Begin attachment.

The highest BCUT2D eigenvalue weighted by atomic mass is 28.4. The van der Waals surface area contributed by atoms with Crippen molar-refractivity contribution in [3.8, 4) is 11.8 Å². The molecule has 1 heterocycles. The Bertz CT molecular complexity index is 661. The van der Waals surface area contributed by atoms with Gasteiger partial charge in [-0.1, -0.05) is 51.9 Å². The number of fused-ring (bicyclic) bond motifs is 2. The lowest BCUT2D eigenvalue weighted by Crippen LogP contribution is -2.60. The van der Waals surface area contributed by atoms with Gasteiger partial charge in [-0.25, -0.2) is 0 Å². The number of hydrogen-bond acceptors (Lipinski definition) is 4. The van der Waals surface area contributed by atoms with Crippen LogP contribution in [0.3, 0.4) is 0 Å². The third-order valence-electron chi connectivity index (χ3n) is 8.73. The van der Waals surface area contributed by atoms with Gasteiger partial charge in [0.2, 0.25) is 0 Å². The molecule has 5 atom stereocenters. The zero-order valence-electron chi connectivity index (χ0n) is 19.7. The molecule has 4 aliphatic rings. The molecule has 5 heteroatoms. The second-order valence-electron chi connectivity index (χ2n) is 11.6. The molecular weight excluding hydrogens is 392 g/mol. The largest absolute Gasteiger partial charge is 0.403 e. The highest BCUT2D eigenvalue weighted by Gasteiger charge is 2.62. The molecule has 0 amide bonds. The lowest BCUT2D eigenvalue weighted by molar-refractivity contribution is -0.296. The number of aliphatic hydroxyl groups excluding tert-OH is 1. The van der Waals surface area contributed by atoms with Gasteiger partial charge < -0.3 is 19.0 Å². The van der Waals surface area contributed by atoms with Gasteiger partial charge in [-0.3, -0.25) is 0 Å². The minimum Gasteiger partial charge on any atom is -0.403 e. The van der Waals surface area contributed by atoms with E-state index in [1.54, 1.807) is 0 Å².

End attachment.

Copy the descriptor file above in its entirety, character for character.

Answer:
The highest BCUT2D eigenvalue weighted by atomic mass is 28.4. The van der Waals surface area contributed by atoms with Crippen molar-refractivity contribution in [3.8, 4) is 11.8 Å². The molecule has 1 heterocycles. The Bertz CT molecular complexity index is 661. The van der Waals surface area contributed by atoms with Gasteiger partial charge in [-0.1, -0.05) is 51.9 Å². The number of fused-ring (bicyclic) bond motifs is 2. The lowest BCUT2D eigenvalue weighted by Crippen LogP contribution is -2.60. The van der Waals surface area contributed by atoms with Gasteiger partial charge in [-0.25, -0.2) is 0 Å². The number of hydrogen-bond acceptors (Lipinski definition) is 4. The van der Waals surface area contributed by atoms with Crippen LogP contribution in [0.3, 0.4) is 0 Å². The third-order valence-electron chi connectivity index (χ3n) is 8.73. The van der Waals surface area contributed by atoms with Gasteiger partial charge in [0.2, 0.25) is 0 Å². The molecule has 5 atom stereocenters. The zero-order valence-electron chi connectivity index (χ0n) is 19.7. The molecule has 4 aliphatic rings. The molecule has 5 heteroatoms. The second-order valence-electron chi connectivity index (χ2n) is 11.6. The molecular weight excluding hydrogens is 392 g/mol. The largest absolute Gasteiger partial charge is 0.403 e. The highest BCUT2D eigenvalue weighted by Gasteiger charge is 2.62. The molecule has 0 amide bonds. The lowest BCUT2D eigenvalue weighted by molar-refractivity contribution is -0.296. The number of aliphatic hydroxyl groups excluding tert-OH is 1. The van der Waals surface area contributed by atoms with Gasteiger partial charge < -0.3 is 19.0 Å². The van der Waals surface area contributed by atoms with Gasteiger partial charge in [-0.3, -0.25) is 0 Å². The minimum Gasteiger partial charge on any atom is -0.403 e. The van der Waals surface area contributed by atoms with E-state index in [1.54, 1.807) is 0 Å².